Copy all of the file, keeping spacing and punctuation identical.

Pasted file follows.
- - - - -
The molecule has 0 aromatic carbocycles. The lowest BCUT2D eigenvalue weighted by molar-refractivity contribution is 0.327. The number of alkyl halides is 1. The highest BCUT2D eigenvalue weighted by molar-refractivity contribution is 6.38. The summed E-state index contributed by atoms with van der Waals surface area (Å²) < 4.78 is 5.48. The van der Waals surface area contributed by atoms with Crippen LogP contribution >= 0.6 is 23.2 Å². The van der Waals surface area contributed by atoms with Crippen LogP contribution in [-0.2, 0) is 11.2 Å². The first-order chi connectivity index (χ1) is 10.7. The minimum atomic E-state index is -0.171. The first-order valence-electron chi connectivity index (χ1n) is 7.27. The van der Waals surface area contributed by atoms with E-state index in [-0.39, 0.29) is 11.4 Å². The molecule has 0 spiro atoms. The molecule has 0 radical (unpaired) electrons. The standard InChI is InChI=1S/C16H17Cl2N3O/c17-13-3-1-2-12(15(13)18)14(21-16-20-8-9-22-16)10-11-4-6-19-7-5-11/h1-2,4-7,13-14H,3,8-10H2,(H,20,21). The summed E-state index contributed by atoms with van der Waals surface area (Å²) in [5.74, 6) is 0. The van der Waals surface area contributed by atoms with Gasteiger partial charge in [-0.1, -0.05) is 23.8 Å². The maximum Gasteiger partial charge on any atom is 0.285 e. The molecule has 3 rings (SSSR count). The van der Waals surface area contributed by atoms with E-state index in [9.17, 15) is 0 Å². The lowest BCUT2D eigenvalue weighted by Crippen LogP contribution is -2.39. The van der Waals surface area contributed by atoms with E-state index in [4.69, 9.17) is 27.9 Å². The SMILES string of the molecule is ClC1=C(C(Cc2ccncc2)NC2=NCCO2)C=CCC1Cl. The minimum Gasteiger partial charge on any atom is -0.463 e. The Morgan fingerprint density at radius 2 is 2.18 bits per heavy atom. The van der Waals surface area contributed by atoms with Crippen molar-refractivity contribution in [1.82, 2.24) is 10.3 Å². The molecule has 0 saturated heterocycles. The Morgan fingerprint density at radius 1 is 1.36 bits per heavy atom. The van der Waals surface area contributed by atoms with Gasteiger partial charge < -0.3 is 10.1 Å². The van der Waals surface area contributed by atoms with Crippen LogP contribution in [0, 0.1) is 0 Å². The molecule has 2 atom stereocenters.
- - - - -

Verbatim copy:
The molecule has 0 aromatic carbocycles. The lowest BCUT2D eigenvalue weighted by molar-refractivity contribution is 0.327. The number of alkyl halides is 1. The highest BCUT2D eigenvalue weighted by molar-refractivity contribution is 6.38. The summed E-state index contributed by atoms with van der Waals surface area (Å²) < 4.78 is 5.48. The van der Waals surface area contributed by atoms with Crippen LogP contribution >= 0.6 is 23.2 Å². The van der Waals surface area contributed by atoms with Crippen LogP contribution in [-0.2, 0) is 11.2 Å². The first-order chi connectivity index (χ1) is 10.7. The minimum atomic E-state index is -0.171. The first-order valence-electron chi connectivity index (χ1n) is 7.27. The van der Waals surface area contributed by atoms with E-state index in [-0.39, 0.29) is 11.4 Å². The molecule has 0 spiro atoms. The molecule has 0 radical (unpaired) electrons. The standard InChI is InChI=1S/C16H17Cl2N3O/c17-13-3-1-2-12(15(13)18)14(21-16-20-8-9-22-16)10-11-4-6-19-7-5-11/h1-2,4-7,13-14H,3,8-10H2,(H,20,21). The summed E-state index contributed by atoms with van der Waals surface area (Å²) in [5.74, 6) is 0. The van der Waals surface area contributed by atoms with Gasteiger partial charge in [-0.1, -0.05) is 23.8 Å². The maximum Gasteiger partial charge on any atom is 0.285 e. The molecule has 3 rings (SSSR count). The van der Waals surface area contributed by atoms with E-state index in [9.17, 15) is 0 Å². The lowest BCUT2D eigenvalue weighted by Crippen LogP contribution is -2.39. The van der Waals surface area contributed by atoms with E-state index in [4.69, 9.17) is 27.9 Å². The SMILES string of the molecule is ClC1=C(C(Cc2ccncc2)NC2=NCCO2)C=CCC1Cl. The minimum Gasteiger partial charge on any atom is -0.463 e. The Morgan fingerprint density at radius 2 is 2.18 bits per heavy atom. The van der Waals surface area contributed by atoms with Crippen molar-refractivity contribution in [1.82, 2.24) is 10.3 Å². The molecule has 0 saturated heterocycles. The Morgan fingerprint density at radius 1 is 1.36 bits per heavy atom. The van der Waals surface area contributed by atoms with Gasteiger partial charge < -0.3 is 10.1 Å². The van der Waals surface area contributed by atoms with Crippen LogP contribution in [0, 0.1) is 0 Å². The molecule has 2 atom stereocenters.